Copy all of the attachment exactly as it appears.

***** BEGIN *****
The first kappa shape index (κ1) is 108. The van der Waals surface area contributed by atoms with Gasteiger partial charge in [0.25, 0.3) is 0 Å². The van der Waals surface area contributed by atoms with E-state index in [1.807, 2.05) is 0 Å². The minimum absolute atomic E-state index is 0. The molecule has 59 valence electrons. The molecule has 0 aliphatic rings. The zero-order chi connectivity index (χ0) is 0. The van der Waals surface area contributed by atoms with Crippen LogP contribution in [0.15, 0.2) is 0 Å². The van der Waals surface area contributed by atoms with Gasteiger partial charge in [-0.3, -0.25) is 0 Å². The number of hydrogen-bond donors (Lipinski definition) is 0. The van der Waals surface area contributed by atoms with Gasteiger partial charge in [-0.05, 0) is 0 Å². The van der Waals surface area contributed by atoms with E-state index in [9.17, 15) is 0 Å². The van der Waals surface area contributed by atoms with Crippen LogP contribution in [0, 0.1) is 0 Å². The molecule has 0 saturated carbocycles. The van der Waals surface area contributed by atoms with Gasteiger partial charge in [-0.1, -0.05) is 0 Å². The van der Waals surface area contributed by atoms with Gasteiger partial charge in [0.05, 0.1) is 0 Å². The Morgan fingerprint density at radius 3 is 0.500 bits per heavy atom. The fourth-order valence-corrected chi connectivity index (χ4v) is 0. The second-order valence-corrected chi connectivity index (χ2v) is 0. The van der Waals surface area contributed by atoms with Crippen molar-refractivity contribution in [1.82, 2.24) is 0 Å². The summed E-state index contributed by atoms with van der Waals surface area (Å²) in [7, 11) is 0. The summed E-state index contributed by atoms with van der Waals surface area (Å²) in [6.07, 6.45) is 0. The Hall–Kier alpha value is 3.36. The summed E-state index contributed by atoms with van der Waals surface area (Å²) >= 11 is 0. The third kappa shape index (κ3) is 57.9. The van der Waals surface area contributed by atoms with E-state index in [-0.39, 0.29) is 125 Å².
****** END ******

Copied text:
The first kappa shape index (κ1) is 108. The van der Waals surface area contributed by atoms with Gasteiger partial charge in [0.25, 0.3) is 0 Å². The van der Waals surface area contributed by atoms with E-state index in [1.807, 2.05) is 0 Å². The minimum absolute atomic E-state index is 0. The molecule has 59 valence electrons. The molecule has 0 aliphatic rings. The zero-order chi connectivity index (χ0) is 0. The van der Waals surface area contributed by atoms with Crippen LogP contribution in [0.15, 0.2) is 0 Å². The van der Waals surface area contributed by atoms with Gasteiger partial charge in [-0.3, -0.25) is 0 Å². The number of hydrogen-bond donors (Lipinski definition) is 0. The van der Waals surface area contributed by atoms with Gasteiger partial charge in [-0.05, 0) is 0 Å². The van der Waals surface area contributed by atoms with E-state index in [9.17, 15) is 0 Å². The van der Waals surface area contributed by atoms with Crippen LogP contribution in [0, 0.1) is 0 Å². The molecule has 0 saturated carbocycles. The van der Waals surface area contributed by atoms with Gasteiger partial charge in [-0.1, -0.05) is 0 Å². The van der Waals surface area contributed by atoms with Gasteiger partial charge in [0.05, 0.1) is 0 Å². The Morgan fingerprint density at radius 3 is 0.500 bits per heavy atom. The fourth-order valence-corrected chi connectivity index (χ4v) is 0. The second-order valence-corrected chi connectivity index (χ2v) is 0. The van der Waals surface area contributed by atoms with Crippen molar-refractivity contribution in [1.82, 2.24) is 0 Å². The summed E-state index contributed by atoms with van der Waals surface area (Å²) in [7, 11) is 0. The summed E-state index contributed by atoms with van der Waals surface area (Å²) in [6.07, 6.45) is 0. The Hall–Kier alpha value is 3.36. The summed E-state index contributed by atoms with van der Waals surface area (Å²) >= 11 is 0. The third kappa shape index (κ3) is 57.9. The van der Waals surface area contributed by atoms with E-state index in [-0.39, 0.29) is 125 Å².